Men’s 400-meter freestyle: 56. Joey Pedraza, Davie Nadadores 3:59.69.

Men’s 100-meter breaststroke: 137. Nick Manousos, Davie Nadadores 1:07.11.


Sam Smiddy of AK Sharks was in the same heat as Michael Phelps in the 400-meter individual medley…Forty-year-old Steve West, one the oldest swimmers in the meet, swam 1:03.90 in the 100-meter breaststroke prelims….There are no outside lane lines for lanes one and ten. Swimmers in those outside lanes are up against the wall. Even though the pool was configured for 10 lanes, it wasn’t fitted for outside lane lines even after USA Swimming decided at the last minute to switch prelims from an 8 to 10-lane course….USA Swimming also decided not to have flyover starts to help quicken the pace of morning prelims. Officials wanted to protect the sanctity of the meet as an elite meet and not have it look like an age group meet…Of the record 1,800-plus crowd, 111 swimmers are from Florida…Olympian Amanda Beard has been joined by her husband and son Blaise who went to a College World Series game Monday night in Omaha…A fire alarm at the Hilton, where many swimmers are staying, woke Michael Phelps and Dana Vollmer during their afternoon naps. “Well I have always had a problem with waking up from our naps, but not possible to sleep through that fire alarm,” Phelps posted on Twitter…Kevin Cordes lowered his own 17-18 national age group record in the 100-meter breaststroke semis in 1:00.32.


“Awesome 400 IM, proud mama.”—Debbie Phelps


Morning session: Women’s 100 Backstroke H, Men’s 200 Freestyle H, Women’s 100 Breaststroke H, Men’s 100 Backstroke, Women’s 400 Freestyle H.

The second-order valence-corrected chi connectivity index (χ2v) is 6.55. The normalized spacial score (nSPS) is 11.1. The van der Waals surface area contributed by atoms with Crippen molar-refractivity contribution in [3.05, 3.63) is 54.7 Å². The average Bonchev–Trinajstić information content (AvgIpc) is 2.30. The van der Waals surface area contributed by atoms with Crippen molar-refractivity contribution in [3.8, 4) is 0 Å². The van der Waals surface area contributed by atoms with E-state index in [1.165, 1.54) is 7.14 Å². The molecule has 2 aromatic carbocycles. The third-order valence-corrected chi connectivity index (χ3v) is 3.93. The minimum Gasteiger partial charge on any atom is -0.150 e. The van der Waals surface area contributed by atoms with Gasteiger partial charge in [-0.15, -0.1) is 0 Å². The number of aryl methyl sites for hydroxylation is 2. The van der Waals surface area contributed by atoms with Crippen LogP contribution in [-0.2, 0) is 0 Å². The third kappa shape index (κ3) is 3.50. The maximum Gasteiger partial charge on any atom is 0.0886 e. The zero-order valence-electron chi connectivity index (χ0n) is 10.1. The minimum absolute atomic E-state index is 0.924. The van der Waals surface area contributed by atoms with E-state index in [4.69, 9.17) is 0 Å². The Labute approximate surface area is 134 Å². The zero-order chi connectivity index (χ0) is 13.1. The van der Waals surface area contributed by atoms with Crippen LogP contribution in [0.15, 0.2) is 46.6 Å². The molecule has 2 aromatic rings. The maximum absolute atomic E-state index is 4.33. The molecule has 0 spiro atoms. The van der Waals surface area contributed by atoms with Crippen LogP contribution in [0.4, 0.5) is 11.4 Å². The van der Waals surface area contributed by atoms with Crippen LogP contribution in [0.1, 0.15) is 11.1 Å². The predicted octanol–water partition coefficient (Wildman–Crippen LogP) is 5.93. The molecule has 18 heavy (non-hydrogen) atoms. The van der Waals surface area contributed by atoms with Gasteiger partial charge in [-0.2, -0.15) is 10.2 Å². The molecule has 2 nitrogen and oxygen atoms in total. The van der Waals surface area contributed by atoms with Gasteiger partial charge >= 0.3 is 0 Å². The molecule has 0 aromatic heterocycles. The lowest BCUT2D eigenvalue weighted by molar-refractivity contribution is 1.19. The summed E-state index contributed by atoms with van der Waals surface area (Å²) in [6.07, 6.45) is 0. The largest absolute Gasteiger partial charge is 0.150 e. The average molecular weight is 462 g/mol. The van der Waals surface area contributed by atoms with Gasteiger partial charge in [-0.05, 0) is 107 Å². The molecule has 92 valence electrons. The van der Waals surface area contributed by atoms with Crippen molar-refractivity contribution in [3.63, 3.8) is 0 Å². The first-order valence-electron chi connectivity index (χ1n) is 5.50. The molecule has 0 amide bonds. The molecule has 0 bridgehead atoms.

Evening session: Women’s 100 Butterfly F, Men’s 200 Freestyle SF, Women’s 100 Breaststroke SF, Men 100 Breaststroke Final, Women 400 Freestyle F, Men 100 Backstroke SF, Women 100 Backstroke SF.


Prelims, 6:30-8:00pm ET, NBCSN Sports 

Finals, 8:00-9:00pm ET, NBC

 Sharon Robb can be reached at sha11cats@aol.com

Author: South Florida Aquatic Club - SOFLO Swimming

Welcome to the South Florida Aquatic club, a premier community swim team dedicated to providing opportunity and encouragement to all team members, from the beginner to the seasoned Olympic athlete in their pursuit of excellence. The year-round development program for competitive swimming features life-enhancing qualities including integrity, discipline, teamwork, sportsmanship and health and fitness. We invite you to navigate the club’s portal for information about the team.

Leave a Reply

Fill in your details below or click an icon to log in:

WordPress.com Logo

You are commenting using your WordPress.com account. Log Out /  Change )

Google photo

You are commenting using your Google account. Log Out /  Change )

Twitter picture

You are commenting using your Twitter account. Log Out /  Change )

Facebook photo

You are commenting using your Facebook account. Log Out /  Change )

Connecting to %s